Do natural systems in fact use resources optimally or can technology actually improve on the energy and matter utilization of nature, perhaps through observing nature itself? Are there limits to using the natural system metaphor for indus- trial systems and, if there are, what are they? Can mankind really live off current solar income as has been suggested or is this impossible if quality of life for present and future populations is to be maintained? What is the human-carrying capacity of the earth if Kibert et al.

Can natural systems perform many critical functions required by humankind and in effect substi- tute for the work of industry in some cases? Robert Ayres described some of the analogues between natural and economic systems by noting that natural systems themselves might not have always been sustainable. Alternatively, it can be said that no natural system is sustainable over large timescales.

Changes in natural systems re ect experi- ments that shift the composition of processes, func- tions and species, both independently and in response to novelty of system composition or of context changing conditions.

Evolutionary history is studded with unprecedented leaps of novelty that rendered unsustainable many systems that had endured for aeons. Stage one of life on earth consisted of fermen- tation-based life forms functioning and replicating by anabolism, generating carbon dioxide waste that accu- mulated in the atmosphere. The anaer- obic stage-one organisms were followed in stage two by organisms employing photosynthesis to utilize the carbon and discharge oxygen as waste, thus killing most extant biota for which oxygen was a toxic gas.

The emergence of oxygen was a radical shift in context that permitted an explosive increase in opportunities for biota that would have been unimaginable beforehand. In this manner, novelty periodically resets the standard for what is sustainable Holling et al.

Ayres suggests that the present industrial system, so dependent on fossil fuel based energy systems, is analogous to the stage-one fermen- tation cells that essentially convert stocks of carbon fuels to waste carbon dioxide. Similar catabolism— anabolism metabolic behaviour is characteristic of industrial systems, except that industrial systems, unlike ecosystems, metabolize their energy-matter throughput into largely useless waste.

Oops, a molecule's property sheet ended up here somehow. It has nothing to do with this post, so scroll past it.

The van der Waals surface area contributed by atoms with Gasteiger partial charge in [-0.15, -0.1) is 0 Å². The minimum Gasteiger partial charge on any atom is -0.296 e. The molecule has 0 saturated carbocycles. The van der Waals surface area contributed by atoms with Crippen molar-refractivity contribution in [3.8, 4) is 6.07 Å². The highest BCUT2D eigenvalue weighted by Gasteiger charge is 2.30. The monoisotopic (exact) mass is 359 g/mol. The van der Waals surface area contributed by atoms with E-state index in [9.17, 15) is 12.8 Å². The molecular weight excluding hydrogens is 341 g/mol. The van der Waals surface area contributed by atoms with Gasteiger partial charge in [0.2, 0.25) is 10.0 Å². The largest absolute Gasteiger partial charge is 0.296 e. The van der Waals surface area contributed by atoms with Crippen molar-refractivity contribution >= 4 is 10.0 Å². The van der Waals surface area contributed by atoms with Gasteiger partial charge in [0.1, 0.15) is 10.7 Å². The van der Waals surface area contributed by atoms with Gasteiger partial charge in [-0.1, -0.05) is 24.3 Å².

Another related view is that the current industrial systems are the equivalent of type I or pioneer species, also known as r-strategists, that rapidly colonize areas laid bare by re or other natural catastrophes.


Sustainable Construction: Green Building Design and Delivery

Kibert teaches a newly developed graduate course on Sustainable Construction at the University of Florida as well as continuing education courses to industry on the subject. Dispatched from the UK in 3 business days When will my order arrive? In order to set up a construdtion of libraries that you have access to, you must first login or sign up. Industrial ecology provides a sound means of systematising the various ideas which come under the banner of sustainable construction and provides a model for the design, operation and ultimate disposal of buildings. He has also worked with the Neighborhood Housing and Development Corporation in Gainesville in the renovation kubert derelict structures into high performance homes. Separate different tags with a comma. Brad Guy, an architect, is a Research Associate in the Center for Construction and Environment at the University of Florida and is an internationally recognized expert on building deconstruction and materials reuse.


18.Construction Ecology Kibert

Faur Kibert, Charles J. You also may like to try some of these bookshopswhich may or may not sell this item. Mechanical Engineering from the University of South Florida. Construction Ecology Books by Charles J. These Codes are a sustainable or green development and construction overlay on the standard construction documents used in construction.